The Western Union Company (“Western Union”) entered into a deferred prosecution agreement (“DPA”) on January 19th with the Department of Justice, based on alleged willful failures to maintain an effective AML program and the aiding and abetting of wire fraud. The DPA involved a combined $586 million monetary penalty and also involved related civil enforcement actions by the Federal Trade Commission and FinCEN. The agreement has been well-publicized and its details will not be repeated here; very generally, the DPA rests on allegations involving conduct stretching from 2004 through 2012 and an overall failure by Western Union to detect and prevent a kaleidoscope of illicit behavior by customers, from structured transactions to an international consumer fraud scheme to potential drug distribution. To be sure, this is a significant agreement – but it echoes the same general sort of facts and allegations which have become almost standard in large AML enforcement actions. However, the Western Union action contains at least one interesting wrinkle. Continue Reading The Western Union DPA and the Need to Investigate One’s Own
The field of forfeiture saw significant action in 2016. The IRS offered to return forfeited funds used in structuring, but Congress still may clip its ability to forfeit such funds. Meanwhile, DOJ renewed a controversial program that incentivizes local law enforcement to aggressively pursue forfeiture. It filed a major forfeiture action which reminds law firms of their own need to vet the source of funds flowing into firm bank accounts. Finally, the U.S. Supreme Court made it clear that “clean” funds cannot be restrained pretrial when a defendant needs those funds for his criminal defense, even if the government wants to restrain the money in order to pay for forfeiture or restitution if the defendant is convicted. Continue Reading 2016 Year in Review: Forfeiture
2016 was a busy year for developments in Anti-Money Laundering (AML), the Bank Secrecy Act (BSA), the criminal money laundering statutes, forfeiture, and related issues. In part one of our year-in-review, we discuss six key topics:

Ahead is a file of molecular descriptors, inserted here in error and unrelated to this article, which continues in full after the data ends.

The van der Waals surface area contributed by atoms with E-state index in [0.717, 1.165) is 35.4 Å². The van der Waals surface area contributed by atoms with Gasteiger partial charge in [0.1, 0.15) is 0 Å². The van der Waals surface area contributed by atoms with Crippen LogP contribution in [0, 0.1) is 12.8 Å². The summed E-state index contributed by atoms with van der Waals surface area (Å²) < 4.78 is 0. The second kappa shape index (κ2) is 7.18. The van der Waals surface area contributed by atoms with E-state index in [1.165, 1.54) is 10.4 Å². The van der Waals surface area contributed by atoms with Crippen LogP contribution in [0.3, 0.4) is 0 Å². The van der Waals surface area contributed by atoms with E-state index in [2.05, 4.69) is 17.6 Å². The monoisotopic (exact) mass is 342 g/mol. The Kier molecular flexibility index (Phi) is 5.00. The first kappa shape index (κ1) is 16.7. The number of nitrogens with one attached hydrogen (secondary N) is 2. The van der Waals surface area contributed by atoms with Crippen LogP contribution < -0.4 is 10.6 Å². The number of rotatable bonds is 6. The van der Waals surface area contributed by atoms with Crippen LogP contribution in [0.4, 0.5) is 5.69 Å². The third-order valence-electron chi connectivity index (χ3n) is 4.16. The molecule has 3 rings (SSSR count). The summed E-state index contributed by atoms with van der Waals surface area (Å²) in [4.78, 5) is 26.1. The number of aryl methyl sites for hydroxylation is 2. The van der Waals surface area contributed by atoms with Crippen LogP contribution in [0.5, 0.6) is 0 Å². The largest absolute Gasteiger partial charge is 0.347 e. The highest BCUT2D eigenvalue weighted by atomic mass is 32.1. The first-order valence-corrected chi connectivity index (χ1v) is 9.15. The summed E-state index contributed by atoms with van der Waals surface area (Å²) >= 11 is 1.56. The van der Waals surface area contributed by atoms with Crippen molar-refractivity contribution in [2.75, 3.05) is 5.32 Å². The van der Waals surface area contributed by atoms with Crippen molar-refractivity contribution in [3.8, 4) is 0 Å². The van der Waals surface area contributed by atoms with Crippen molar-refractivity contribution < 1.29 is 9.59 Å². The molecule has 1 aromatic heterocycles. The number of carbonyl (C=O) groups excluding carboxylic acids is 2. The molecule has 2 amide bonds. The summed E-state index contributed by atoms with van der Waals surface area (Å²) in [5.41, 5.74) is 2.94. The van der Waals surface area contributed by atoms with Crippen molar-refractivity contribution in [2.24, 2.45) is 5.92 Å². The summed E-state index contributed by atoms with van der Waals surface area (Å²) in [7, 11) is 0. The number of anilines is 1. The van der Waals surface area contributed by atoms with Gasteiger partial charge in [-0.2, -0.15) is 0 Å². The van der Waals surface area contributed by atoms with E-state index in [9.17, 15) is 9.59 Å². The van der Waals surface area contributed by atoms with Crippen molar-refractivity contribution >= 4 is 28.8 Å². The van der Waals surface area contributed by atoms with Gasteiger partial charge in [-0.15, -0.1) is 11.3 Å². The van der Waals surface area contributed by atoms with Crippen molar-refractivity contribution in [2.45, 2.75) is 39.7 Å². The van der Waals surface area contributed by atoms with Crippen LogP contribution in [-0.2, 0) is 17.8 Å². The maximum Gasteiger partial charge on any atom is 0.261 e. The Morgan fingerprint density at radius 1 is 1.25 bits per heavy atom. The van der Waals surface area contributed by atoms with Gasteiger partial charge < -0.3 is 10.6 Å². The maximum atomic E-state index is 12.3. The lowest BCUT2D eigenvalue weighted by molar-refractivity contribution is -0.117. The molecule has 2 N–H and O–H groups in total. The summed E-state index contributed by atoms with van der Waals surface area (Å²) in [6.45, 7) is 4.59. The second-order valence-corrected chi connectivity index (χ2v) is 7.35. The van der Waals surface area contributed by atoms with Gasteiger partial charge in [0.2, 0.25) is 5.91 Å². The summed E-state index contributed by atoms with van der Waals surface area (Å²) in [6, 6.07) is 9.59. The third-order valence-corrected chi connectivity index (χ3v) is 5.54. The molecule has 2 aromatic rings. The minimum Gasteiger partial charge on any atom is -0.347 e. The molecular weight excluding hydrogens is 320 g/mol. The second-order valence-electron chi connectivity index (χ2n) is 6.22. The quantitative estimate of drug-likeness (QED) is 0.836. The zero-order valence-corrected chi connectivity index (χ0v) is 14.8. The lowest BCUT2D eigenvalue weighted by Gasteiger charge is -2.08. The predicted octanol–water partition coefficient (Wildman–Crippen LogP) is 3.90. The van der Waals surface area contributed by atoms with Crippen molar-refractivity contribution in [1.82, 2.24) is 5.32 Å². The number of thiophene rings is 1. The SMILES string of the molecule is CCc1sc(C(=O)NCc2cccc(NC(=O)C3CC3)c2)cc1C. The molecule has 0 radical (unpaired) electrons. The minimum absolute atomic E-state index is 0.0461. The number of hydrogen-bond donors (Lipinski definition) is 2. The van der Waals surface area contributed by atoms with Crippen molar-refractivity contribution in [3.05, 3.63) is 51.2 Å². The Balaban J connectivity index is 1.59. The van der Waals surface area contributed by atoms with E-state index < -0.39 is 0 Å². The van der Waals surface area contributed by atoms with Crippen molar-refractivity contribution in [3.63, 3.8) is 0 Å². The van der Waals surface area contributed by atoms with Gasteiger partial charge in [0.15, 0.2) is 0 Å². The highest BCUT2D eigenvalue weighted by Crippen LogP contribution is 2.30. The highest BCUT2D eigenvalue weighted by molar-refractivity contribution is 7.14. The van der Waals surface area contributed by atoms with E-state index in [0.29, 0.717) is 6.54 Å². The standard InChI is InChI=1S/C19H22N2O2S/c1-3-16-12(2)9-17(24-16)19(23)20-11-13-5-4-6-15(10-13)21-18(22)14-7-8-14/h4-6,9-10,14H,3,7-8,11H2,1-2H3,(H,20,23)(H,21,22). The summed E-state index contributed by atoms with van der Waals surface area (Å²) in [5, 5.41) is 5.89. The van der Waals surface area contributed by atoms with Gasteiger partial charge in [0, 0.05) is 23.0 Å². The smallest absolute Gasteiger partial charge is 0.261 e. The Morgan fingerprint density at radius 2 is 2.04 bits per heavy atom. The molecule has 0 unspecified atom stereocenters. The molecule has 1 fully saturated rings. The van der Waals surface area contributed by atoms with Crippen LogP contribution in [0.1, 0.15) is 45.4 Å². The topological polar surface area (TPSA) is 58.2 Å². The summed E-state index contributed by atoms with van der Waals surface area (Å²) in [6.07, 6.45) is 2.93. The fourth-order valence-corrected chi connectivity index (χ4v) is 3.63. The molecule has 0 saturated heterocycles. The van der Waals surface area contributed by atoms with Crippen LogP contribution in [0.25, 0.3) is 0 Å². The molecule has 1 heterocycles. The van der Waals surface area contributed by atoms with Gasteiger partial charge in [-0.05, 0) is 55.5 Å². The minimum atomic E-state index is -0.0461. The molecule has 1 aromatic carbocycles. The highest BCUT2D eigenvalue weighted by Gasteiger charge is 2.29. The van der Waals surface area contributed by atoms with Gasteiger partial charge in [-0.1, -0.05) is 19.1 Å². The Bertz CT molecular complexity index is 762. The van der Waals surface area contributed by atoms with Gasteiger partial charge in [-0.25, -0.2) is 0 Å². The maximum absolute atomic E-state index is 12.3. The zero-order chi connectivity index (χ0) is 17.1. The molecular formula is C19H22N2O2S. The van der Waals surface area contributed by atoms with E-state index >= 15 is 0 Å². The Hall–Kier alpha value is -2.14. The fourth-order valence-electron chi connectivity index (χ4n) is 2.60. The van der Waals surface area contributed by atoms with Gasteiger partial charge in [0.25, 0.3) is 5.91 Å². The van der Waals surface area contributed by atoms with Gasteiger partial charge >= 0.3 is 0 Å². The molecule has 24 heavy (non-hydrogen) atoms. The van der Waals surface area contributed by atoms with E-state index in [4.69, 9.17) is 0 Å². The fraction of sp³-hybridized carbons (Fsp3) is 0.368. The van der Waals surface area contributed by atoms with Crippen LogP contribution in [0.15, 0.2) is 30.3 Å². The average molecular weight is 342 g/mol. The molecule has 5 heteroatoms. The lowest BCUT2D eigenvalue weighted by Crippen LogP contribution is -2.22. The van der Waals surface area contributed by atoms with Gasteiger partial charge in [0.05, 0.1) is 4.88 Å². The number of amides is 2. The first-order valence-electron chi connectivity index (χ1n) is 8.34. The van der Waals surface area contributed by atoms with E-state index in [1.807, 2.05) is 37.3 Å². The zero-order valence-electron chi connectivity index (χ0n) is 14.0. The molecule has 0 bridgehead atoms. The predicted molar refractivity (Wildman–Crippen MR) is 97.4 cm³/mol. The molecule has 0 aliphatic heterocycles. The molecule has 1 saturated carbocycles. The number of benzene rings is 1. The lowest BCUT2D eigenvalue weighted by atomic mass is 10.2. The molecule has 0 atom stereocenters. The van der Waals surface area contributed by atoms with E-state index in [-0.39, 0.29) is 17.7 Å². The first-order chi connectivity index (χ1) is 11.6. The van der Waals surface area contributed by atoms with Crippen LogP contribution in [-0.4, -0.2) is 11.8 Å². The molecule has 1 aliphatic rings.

- The Panama Papers and its spotlight on the United States as a potential money laundering haven
- New Customer Due Diligence rules for financial institutions from the Financial Crimes Enforcement Network (FinCEN)
- New AML regulations from the New York Department of Financial Services (NYDFS) and related NYDFS enforcement
You can read more about these topics areas in the blogs that follow. Click here to read the full article 2016 Year in Review: Money Laundering (Part One).
The New York State Department of Financial Services (NYDFS) emerged in 2016 as a leader in AML enforcement by issuing new and detailed AML regulations with the unique requirement of an individual certification of compliance.
On June 30, 2016, the NYDFS finalized a new regulation setting forth rigorous standards for monitoring and filtering programs to monitor transactions for potential AML violations and block transactions prohibited by the Office of Foreign Assets Control (OFAC). The regulation, which became effective on January 1, 2017, applies to all banks, trust companies, private bankers, savings banks, and savings and loan associations chartered under the New York Banking Law (NYBL); branches and agencies of foreign banking corporations licensed under the NYBL to conduct banking operations in New York; and check cashers and money transmitters licensed under the NYBL (collectively, the Regulated Institutions). The NYDFS regulation is instructive to all financial institutions as a benchmark for future standards potentially to be issued by other states and/or federal regulators.
Capitalizing on its new AML regulations and perhaps attempting to seize the mantle of leading AML enforcement, the NYDFS announced several high-dollar value enforcement actions in 2016, all against foreign banks. For instance, on December 15, 2016, the NYDFS filed a consent order requiring Intesa Sanpaolo, S.p.A. to pay a $235 million civil monetary fine and extend the term of engagement with a NYDFS-appointed consultant for violations of the New York AML regulations.